The compile-time enforcement of referential transparency, if doable at all, also helps prevent bugs where the programmer inadvertantly puts a side effect into their function, for instance by naming the wrong function. Such verification is especially required for contract predicates that are meant to be a tool for enforcing both correcntness and safety. Additional measures should be then taken to make sure that the tool itself does not compromise correctness or safety.

While it is true that some static analyzers could consume contract predicates even with side effects, or at leats some such predicates, enforcing referential transparency, makes the bar lower for static analyzers, and therefore more of such tools would be able to consume the predicates.

A solution that would both allow the above guarantee and the presence of external side effects would be to allow the programmer to flag a contract annotation with the information if referential transparency is guaranteed. In the following example PRE indicates that a referential transparency check is enforced, whereas PRE_RELAXED indicates no referential transparency enforcement:

bool is_nonzero(BigInt i) { i != 0; } // demonstrably free of external side effects
bool is_special(BigInt i);            // potentially has external side effects

BigInt fun(BigInt num, BigInt den)
  PRE(is_nonzero(den))         // ok, static analyzer will consume
  PRE(is_special(den))         // error: potential external side effects
  PRE_RELAXED(is_nonzero(num)) // ok, but static analyzer will not consume even though it could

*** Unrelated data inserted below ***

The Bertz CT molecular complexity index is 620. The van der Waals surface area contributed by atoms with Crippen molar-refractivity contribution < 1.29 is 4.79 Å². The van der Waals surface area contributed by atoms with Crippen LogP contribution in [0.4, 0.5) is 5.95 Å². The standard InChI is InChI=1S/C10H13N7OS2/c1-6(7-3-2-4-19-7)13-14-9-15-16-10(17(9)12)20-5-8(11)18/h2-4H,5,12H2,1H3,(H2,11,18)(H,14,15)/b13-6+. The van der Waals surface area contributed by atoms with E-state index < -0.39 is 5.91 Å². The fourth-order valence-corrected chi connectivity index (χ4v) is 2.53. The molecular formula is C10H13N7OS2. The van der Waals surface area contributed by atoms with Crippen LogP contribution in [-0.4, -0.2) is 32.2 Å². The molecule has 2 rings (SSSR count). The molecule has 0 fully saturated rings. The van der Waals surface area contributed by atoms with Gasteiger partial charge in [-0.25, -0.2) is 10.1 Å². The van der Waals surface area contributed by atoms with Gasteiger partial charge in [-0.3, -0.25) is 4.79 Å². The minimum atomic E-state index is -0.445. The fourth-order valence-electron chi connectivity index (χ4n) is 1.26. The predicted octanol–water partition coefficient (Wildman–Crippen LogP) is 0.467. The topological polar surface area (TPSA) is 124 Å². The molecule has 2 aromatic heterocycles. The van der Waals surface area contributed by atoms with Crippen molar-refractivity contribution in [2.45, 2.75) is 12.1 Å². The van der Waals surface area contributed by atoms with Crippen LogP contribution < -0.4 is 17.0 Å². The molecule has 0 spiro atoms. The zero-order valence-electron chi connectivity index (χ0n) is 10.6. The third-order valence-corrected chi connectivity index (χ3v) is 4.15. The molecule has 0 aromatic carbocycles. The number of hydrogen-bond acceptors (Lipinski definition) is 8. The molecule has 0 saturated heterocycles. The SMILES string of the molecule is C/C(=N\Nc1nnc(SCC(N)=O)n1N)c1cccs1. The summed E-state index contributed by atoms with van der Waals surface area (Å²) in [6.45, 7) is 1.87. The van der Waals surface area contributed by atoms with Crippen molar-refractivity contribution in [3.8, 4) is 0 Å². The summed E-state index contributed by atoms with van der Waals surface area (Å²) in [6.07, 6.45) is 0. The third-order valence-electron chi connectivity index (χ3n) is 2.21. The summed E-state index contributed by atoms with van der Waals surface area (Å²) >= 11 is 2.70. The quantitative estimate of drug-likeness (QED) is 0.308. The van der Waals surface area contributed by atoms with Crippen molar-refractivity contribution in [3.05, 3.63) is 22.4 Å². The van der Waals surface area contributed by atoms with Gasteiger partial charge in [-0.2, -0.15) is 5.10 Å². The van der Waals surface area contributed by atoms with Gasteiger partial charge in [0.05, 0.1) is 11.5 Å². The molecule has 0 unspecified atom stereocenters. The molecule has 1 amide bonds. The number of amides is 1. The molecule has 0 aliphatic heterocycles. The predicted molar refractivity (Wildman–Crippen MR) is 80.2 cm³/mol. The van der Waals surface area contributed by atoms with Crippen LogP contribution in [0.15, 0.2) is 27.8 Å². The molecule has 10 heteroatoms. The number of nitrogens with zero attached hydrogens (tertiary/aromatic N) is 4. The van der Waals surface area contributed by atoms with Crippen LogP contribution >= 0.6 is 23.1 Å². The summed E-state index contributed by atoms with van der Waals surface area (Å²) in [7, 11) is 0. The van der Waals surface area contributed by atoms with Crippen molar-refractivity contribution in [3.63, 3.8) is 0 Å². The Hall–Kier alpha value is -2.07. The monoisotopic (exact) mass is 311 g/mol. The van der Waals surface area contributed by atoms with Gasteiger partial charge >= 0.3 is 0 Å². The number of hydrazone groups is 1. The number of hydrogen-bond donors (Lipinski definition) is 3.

PRE_RELAXED(is_special(num)) // ok, static analyzer will not consume
  // static analyzer may guarantee that `is_nonzero(den)` is true
  // no other precondition guaranteed by static analyzer
  return num / den;

With this additional flagging of contract annotations, when it comes to the runtime evaluation of the predicates, we have two options:

  1. When the build chain is not using a static analyzer with the properties described above, both groups of predicates — declared with PRE and with PRE_RELAXED — are runtime-evaluated.
  2. When the build chain is using the static analyzer, some predicates declared with PRE may be proven to be satisfied by the static analyzer. These do not need to be runtime checked as already proven never to be false. The remaining predicates (these marked with PRE_RELAXED and the unpproven ones marked with PRE are runtime-checked.

Such skipping of runtime checks for analyzer-proven contract predicates is in a way similar to [[assume(x)]] from [P1774R8] with one essential difference: it is not the user who injects the (possibly incorrect) information; instead the information is inferred by the static analyzer, and safe from human error.

It should be noted that the feature represented by identifier PRE_RELAXED can be added to the language independent of the referential transparency enforcement.

3. Acknowledgements {ack}

This paper is a summary of discussion between SG21 members about side effects in contract predicates. Gabriel Dos Ries suggested and explained the approach of making side effects ill-formed. Ville Voutilainen suggested the approach to mix two kinds of predicates described in {dis.mix}. Herb Sutter suggested the test to what extent the Standard Library components can be used in contract predicates.

4. References {ref}